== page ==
BRUSSELS/LONDON (Reuters) - The European Union executive flagged plans for a coordinated injection of funds into the region’s banks as regulators met to reassess the resilience of stressed lenders amid fears others might face the same fate as debt crisis victim Dexia.
“We are now proposing member states to have a coordinated action to recapitalized banks and so to get rid of toxic assets they may have,” European Commission President Jose Manuel Barroso said on Thursday in a television interview relayed on You Tube.
It was the clearest statement yet from a top EU official on joint action to help restore confidence in a banking sector that is increasingly being shunned by investors and foreign lenders as the euro zone debt crisis deepens.
Barroso did not say how much money was needed, nor how such recapitalization would work, but his comments boosted hopes -- first raised by similar remarks from politicians and officials this week -- that Europe had a plan to prop up weak lenders.
European shares initially jumped almost 2 percent .FTEU3 on the comments while the euro climbed against the dollar.
Work on the plan to help banks deal with what Barroso called “toxic assets” continued, a Commission spokesman said.
“Proposals will be made to member states, and when ...they have been finalized, they will be announced,” the spokesman told reporters.
As the European Union’s executive promised action, Belgium sought to reassure depositors in Franco-Belgian bank Dexia (DEXI.BR) that their savings were safe.
Some officials fear other lenders could suffer a similar fate to Dexia, heavily exposed to default-threatened Greece and hurt by a creeping freeze on interbank lending despite being given the thumbs-up in “stress tests” by the European Banking Authority (EBA) in July.
Those tests failed only eight banks and put the total bill for repairing their balance sheets at 2.5 billion euros ($3.3 billion) -- a fraction of the 200 billion euros the International Monetary Fund (IMF) believes EU banks require.
“Dexia is just one particular case, but we may have other particular cases that were not identified as being in a vulnerable position in July, but because of the developments in sovereign debt markets may find themselves in that category,” an EU official said.
The European Central Bank sees “intensified” threats to the euro zone economy and will provide struggling banks with longer-term liquidity to ward off a new credit crunch, President Jean-Claude Trichet said on Thursday after the bank kept rates unchanged at 1.5 percent.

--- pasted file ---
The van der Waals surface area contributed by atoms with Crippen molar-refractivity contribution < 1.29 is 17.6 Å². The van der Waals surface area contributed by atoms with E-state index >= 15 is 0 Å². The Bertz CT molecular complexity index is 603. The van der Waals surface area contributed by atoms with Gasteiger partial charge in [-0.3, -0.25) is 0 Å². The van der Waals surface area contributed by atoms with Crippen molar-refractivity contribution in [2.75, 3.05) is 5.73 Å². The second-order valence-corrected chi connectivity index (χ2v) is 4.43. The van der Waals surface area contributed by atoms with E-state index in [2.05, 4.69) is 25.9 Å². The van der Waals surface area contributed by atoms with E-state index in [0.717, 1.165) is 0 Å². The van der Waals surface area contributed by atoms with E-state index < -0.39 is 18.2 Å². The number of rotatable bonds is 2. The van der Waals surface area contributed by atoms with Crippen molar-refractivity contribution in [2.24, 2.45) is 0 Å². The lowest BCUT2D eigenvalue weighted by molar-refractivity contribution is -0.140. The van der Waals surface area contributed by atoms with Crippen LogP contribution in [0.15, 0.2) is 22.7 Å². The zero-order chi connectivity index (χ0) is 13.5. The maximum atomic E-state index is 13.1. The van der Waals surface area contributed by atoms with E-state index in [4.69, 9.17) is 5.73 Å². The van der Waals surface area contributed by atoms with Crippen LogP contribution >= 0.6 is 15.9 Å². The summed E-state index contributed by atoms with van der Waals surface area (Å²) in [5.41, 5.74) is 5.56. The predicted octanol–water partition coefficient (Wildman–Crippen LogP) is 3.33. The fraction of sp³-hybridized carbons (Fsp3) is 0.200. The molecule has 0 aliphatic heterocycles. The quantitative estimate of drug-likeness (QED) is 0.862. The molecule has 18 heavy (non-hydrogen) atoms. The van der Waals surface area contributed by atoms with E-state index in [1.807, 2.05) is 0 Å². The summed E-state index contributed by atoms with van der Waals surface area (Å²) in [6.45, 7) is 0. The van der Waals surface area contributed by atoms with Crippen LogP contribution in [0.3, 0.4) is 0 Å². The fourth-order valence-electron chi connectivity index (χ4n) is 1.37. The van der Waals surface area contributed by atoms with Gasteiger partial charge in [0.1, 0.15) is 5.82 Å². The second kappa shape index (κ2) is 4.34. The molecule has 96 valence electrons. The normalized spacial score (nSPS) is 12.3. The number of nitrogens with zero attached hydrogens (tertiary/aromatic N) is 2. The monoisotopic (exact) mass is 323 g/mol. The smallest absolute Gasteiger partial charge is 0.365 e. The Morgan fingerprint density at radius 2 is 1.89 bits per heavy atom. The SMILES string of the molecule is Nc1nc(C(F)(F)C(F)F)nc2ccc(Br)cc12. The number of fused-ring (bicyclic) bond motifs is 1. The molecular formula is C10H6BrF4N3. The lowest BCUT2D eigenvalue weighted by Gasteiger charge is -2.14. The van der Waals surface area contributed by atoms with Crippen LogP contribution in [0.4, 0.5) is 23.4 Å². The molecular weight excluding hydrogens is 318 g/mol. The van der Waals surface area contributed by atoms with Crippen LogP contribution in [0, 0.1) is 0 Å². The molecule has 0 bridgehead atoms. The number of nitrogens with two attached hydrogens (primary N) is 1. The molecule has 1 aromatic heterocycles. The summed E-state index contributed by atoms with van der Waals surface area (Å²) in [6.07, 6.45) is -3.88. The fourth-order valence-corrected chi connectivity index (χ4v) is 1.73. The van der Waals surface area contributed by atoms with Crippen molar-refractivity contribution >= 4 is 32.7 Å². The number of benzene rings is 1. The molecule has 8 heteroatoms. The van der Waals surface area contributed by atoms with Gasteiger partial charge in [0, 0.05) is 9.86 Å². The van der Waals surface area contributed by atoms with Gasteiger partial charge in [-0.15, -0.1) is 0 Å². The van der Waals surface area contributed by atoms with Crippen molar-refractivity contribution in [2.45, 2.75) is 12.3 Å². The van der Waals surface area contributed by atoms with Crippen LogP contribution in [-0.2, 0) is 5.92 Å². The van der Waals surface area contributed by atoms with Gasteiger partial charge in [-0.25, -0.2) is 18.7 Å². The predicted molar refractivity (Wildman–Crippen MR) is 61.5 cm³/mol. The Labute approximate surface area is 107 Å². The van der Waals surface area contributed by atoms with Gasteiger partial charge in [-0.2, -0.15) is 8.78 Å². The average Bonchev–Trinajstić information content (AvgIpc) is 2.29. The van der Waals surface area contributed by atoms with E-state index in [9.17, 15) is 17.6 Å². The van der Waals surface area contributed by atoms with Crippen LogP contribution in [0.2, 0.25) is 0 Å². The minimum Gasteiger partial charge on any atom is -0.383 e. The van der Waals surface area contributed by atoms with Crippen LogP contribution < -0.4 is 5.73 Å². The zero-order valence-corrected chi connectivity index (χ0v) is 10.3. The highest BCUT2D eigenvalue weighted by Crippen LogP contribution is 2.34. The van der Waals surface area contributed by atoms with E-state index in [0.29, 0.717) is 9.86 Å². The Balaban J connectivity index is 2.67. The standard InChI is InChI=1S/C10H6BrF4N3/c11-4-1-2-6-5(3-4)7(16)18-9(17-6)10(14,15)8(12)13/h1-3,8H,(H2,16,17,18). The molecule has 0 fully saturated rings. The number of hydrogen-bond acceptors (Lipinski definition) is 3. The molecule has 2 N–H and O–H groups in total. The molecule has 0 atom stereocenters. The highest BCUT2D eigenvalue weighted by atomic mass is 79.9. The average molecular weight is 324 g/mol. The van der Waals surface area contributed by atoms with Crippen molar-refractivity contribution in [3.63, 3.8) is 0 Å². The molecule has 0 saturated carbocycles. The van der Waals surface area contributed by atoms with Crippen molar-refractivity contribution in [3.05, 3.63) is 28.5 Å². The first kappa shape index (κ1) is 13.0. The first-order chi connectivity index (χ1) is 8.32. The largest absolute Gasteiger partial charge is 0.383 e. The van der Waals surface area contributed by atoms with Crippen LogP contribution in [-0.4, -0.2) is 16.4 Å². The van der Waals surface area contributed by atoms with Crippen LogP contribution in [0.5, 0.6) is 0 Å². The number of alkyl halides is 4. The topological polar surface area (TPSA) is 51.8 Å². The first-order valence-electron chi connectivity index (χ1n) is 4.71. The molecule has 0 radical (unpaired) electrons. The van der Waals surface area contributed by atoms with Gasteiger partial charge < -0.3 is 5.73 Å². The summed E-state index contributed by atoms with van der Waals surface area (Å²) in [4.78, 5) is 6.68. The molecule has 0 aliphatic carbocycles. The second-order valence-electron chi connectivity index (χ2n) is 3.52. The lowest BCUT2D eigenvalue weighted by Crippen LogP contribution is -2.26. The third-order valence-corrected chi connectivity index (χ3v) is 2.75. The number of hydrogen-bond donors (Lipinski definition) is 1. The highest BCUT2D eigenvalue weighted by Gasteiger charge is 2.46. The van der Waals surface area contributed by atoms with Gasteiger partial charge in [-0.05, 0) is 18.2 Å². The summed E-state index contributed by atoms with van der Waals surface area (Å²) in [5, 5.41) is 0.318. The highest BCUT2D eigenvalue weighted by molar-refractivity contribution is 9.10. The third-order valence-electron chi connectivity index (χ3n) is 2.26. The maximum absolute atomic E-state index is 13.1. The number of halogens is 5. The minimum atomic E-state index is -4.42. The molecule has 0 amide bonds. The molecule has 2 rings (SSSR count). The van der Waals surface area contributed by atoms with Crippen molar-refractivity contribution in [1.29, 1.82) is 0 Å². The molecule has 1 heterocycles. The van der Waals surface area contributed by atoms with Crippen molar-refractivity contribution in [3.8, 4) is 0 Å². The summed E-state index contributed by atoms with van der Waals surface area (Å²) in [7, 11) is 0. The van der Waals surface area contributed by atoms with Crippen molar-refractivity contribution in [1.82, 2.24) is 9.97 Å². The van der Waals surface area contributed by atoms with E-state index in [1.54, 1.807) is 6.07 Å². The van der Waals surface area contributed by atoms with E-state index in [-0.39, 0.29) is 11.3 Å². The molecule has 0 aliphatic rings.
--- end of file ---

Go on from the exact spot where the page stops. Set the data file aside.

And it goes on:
The region’s finance ministers discussed the situation when they met this week, but did not agree on any plan to recapitalize, the official added, cautioning that there was “no such plan” as markets expect.
A second EU official told Reuters there would be no common European mechanism to deal with toxic assets and no joint “bad bank.”
The European Commission has no power to impose a recapitalization plan on EU states and is in a weak position to force countries to coordinate.
Until now, both France and Germany, whose support is decisive in agreeing a single approach, have been reluctant to recapitalize their own banks.
The Commission does, however, have influence as the bloc’s competition and state aid regulator, a role that allows it to break up banks, force their sale or demand they be dismantled.
Its antitrust chief, Joaquin Almunia, said on Thursday there was a need to reassess banks’ capital cushions to reflect their holdings of sovereign debt but that they should only get taxpayer money as a last resort.
The EBA, which concludes a two-day meeting on Thursday, said it was examining the resilience of lenders’ safety nets against the backdrop of the “current situation.”
“The EBA is reviewing banks’ capital positions,” the authority said in a statement.
Many banks are facing severe funding pressures due to market worries about their exposure to government debt from Greece and other peripheral euro zone countries.
The EBA is preparing for a possible recapitalization by determining which lenders should be included.
Markets and industry officials say the key missing piece is whether enough money can be found, fast enough, to fund a recapitalization plan and stop contagion from Greece or Dexia.
“The euro zone knows what it needs to do and should just get on with it,” a British banking industry official said.
The EBA said it has not announced a new round of stress tests and there are no updates to the figures on sovereign debt and other bank exposures it published in July.
The banking authority, made up of regulators and central bankers from EU member states, said it was called on by the European Systemic Risk Board last month to “coordinate efforts to strengthen bank capital.”
The EBA is under heavy pressure after its chairman Andrea Enria admitted that this year’s stress test, which Dexia passed with flying colors, failed to reassure investors.
A senior bank adviser said the EBA, as an internal exercise, may test banks twice a year to assess the impact of pricing their sovereign debt at the going rate, known as marking-to-market.
Some banks have come under heavy criticism for not updating investors clearly on the value of their government debt and bumping up capital buffers to cover markdowns.
($1 = 0.751 Euros)
Reporting by Huw Jones in London, John O'Donnell in Brussels and Philipp Halstrick in Frankfurt; Editing by Ruth Pitchford/John Stonestreet